What does a hard drive actually do?

The hard drive actually has
3 main functions in a computer

The purpose of the hard drive is to hold for long term storage both the software that runs your computer, called the Operating System, and the software that allows you to do stuff with your computer are called Applications. Windows is an operating system, MS Word is an application.

When your computer boots up, it looks in a a specific place on the hard drive, called the boot sector, to find out what kind of computer it is. It then reads the code in the bootstrap and boots into Windows, Unix, Mac OS, OS2, Linux, FreeBSD, BEOS, or whatever operating system is loaded.

So the first function of the hard drive is to store the actual code that runs the computer’s functions.

The second function of the hard drive is to store Applications and their associated files until the User needs to use them. The information on your hard drive is not DOING anything, it just sits there.

When you open an application, the computer goes to where the application is stored on the hard drive and moves the required code into your computer’s memory. Before you open Word, it is just sitting on the hard drive, inactive. When you open Word, it is loaded into memory and you can actually do something with it..The information in Memory is where the actual doing takes place.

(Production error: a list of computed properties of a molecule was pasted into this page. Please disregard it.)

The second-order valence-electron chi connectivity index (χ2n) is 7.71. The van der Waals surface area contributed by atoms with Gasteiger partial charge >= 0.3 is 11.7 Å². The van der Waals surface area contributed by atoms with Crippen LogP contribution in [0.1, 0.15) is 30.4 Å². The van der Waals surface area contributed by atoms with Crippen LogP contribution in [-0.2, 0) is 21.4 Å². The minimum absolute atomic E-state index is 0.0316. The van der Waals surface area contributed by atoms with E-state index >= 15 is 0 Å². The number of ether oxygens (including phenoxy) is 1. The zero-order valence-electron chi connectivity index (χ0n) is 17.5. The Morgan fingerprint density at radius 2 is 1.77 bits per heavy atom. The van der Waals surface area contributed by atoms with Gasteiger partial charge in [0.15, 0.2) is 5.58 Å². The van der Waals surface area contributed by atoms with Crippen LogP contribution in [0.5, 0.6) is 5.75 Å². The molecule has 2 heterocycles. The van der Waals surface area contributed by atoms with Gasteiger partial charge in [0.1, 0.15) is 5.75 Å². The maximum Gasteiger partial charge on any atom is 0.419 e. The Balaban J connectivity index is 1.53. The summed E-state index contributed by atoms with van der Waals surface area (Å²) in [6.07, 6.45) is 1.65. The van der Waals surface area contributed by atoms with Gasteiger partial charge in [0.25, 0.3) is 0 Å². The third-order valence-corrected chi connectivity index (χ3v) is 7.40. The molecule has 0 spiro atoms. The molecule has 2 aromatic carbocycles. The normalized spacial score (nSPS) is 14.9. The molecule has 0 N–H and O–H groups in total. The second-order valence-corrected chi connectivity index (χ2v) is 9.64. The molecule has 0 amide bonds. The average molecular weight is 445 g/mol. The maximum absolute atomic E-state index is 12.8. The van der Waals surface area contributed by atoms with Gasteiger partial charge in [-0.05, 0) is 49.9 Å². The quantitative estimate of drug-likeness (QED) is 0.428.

There is one more function of a hard drive, and that is to house the swap file, also called virtual memory. While you are using the computer, part of the hard drive is used to move stuff in and out of memory in order to allow the computer into use more memory than it actually has.

To do this, the operating system moves inactive code from true memory to the swap file. As an example, If you are writing a document in Word, most of the code for Word will be active in memory. But if you stop using Word and open PhotoShop to fix a picture you are going to use in the document, the operating system, (Windows) will put most of the code for Word into the swap file and load the code for PhotoShop into memory. When you finish in PhotoShop and switch back to Word, the operating system swaps (hence the name) the code in virtual memory (Word) on the hard drive with the code in true memory (PhotoShop)

SO, the hard drive serves 3 functions, it contains the boot sector, stores all the software and data that the computer has, and speeds up the computer by housing the swap file.

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